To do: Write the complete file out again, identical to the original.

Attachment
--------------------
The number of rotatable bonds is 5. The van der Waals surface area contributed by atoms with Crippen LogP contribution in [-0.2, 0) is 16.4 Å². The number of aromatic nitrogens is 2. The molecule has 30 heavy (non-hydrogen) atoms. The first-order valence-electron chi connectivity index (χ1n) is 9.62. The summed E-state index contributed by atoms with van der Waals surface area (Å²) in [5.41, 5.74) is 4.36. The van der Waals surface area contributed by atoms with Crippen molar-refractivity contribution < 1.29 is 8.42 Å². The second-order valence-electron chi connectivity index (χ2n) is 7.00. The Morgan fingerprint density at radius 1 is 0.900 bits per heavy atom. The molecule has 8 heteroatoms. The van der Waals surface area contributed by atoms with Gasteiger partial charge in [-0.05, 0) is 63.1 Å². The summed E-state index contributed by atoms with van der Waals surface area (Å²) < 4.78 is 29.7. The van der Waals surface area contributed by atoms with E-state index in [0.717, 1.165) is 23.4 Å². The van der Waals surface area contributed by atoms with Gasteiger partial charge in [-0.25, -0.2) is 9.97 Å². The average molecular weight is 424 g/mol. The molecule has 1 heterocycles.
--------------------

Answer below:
The number of rotatable bonds is 5. The van der Waals surface area contributed by atoms with Crippen LogP contribution in [-0.2, 0) is 16.4 Å². The number of aromatic nitrogens is 2. The molecule has 30 heavy (non-hydrogen) atoms. The first-order valence-electron chi connectivity index (χ1n) is 9.62. The summed E-state index contributed by atoms with van der Waals surface area (Å²) in [5.41, 5.74) is 4.36. The van der Waals surface area contributed by atoms with Crippen molar-refractivity contribution < 1.29 is 8.42 Å². The second-order valence-electron chi connectivity index (χ2n) is 7.00. The Morgan fingerprint density at radius 1 is 0.900 bits per heavy atom. The molecule has 8 heteroatoms. The van der Waals surface area contributed by atoms with Gasteiger partial charge in [-0.05, 0) is 63.1 Å². The summed E-state index contributed by atoms with van der Waals surface area (Å²) < 4.78 is 29.7. The van der Waals surface area contributed by atoms with E-state index in [0.717, 1.165) is 23.4 Å². The van der Waals surface area contributed by atoms with Gasteiger partial charge in [-0.25, -0.2) is 9.97 Å². The average molecular weight is 424 g/mol. The molecule has 1 heterocycles.